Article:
Council’s plan to shore up precious coastline
Published 31 May 2023
Moreton Bay’s coastal communities will be better prepared for the impacts of coastal hazards, with Council today setting the long-term strategy for managing the coastline.
Mayor Peter Flannery said the Living Coast Plan, developed in consultation with the community, will guide the actions needed for residents to safeguard properties, and for Council and the State Government to improve coastal resilience and infrastructure now and into the future.
“Moreton Bay is home to 294 kilometres of stunning coastline and flourishing estuaries, but it’s at risk of succumbing to the impacts of hazards like coastal erosion, storm tide inundation and sea level rise over time,” Mayor Flannery said.
“It’s predicted that in years to come we will see king tide events start to impact more areas by the coast, and there’s potential that water could regularly inundate some homes in decades to come if preventative action isn’t taken.
“Coastal hazards cost Council and Moreton Bay property owners an average of $13 million a year in damages to physical assets, but that could blow out to $151 million a year by the year 2100 which is incredibly alarming.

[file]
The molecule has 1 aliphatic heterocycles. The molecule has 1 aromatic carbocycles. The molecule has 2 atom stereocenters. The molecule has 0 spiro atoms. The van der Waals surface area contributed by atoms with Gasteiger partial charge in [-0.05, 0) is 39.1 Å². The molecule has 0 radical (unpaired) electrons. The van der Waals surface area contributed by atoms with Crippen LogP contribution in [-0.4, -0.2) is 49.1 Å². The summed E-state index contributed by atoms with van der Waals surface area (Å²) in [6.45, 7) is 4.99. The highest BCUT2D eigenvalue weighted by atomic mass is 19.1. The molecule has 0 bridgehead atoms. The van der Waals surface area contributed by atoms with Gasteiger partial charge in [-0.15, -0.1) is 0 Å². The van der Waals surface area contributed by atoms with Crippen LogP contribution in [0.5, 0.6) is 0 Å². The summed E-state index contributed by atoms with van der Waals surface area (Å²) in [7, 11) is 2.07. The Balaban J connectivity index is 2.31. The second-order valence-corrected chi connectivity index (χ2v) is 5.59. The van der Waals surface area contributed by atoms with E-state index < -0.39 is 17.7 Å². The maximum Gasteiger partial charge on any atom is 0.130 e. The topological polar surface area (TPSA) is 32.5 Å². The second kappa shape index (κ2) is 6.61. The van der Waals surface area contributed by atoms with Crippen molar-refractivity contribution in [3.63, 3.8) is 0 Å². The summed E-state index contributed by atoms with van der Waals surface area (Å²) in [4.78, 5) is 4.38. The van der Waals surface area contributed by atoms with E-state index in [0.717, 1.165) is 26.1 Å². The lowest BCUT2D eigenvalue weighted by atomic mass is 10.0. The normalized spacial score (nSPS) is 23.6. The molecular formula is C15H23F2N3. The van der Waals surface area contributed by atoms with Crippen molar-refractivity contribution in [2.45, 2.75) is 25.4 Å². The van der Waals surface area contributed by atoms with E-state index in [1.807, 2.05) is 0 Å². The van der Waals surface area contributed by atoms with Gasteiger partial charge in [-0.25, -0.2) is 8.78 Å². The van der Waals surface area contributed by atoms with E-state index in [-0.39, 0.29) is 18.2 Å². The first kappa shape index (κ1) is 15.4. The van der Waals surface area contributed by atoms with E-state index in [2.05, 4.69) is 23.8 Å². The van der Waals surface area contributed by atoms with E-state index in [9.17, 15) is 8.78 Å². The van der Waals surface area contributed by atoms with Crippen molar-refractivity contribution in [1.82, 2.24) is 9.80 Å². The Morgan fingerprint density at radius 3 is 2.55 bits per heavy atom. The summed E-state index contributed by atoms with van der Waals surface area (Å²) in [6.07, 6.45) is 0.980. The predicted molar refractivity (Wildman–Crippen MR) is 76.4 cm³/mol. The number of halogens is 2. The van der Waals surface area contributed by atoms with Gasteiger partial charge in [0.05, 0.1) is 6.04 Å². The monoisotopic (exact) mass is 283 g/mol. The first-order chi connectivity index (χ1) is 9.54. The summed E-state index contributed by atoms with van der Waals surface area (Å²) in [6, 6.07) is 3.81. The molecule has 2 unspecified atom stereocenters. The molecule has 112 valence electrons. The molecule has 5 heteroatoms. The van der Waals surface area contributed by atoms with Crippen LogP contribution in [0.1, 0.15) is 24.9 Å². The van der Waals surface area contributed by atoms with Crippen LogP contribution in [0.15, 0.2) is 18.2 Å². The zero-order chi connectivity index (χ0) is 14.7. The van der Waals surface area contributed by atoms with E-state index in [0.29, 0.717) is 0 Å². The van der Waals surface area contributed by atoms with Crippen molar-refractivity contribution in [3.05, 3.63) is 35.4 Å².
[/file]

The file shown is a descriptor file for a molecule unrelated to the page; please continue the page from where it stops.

“The average annual damages to intangible assets such as the environment and impacts such as stress, anxiety, injury, and loss of life is currently estimated at $24 million however, increases to $264 million by 2100 if untreated.
“The Living Coast Plan identifies Council’s approach to adaptation, including a framework for shared responsibilities, adaptation responses and options to tackle these issues head on.
“The Plan highlights what actions State Government and Council must take and what infrastructure may need to be delivered to provide protection against these hazards in the future.
“And while it’s government’s responsibility to maintain and protect public land and the environment, and implement appropriate planning rules, the Plan highlights how Council will enable and support private owners to proactively manage coastal hazard impacts on their property.
“This plan was developed in consultation with our community, and I want to thank all the residents who had their say in one of our surveys or got involved in sharing their stories, popping into our information sessions, or taking their time to join our community reference group.
“It’s important for Council to get this right and taking the community along on the journey to develop this plan helped us understand what is important to the community about our coastline and estuarine environments so we could develop a strategy that incorporates the needs and interests of property owners and coastal communities.”
For more information, or to read the Living Coast Plan please visit the project web page.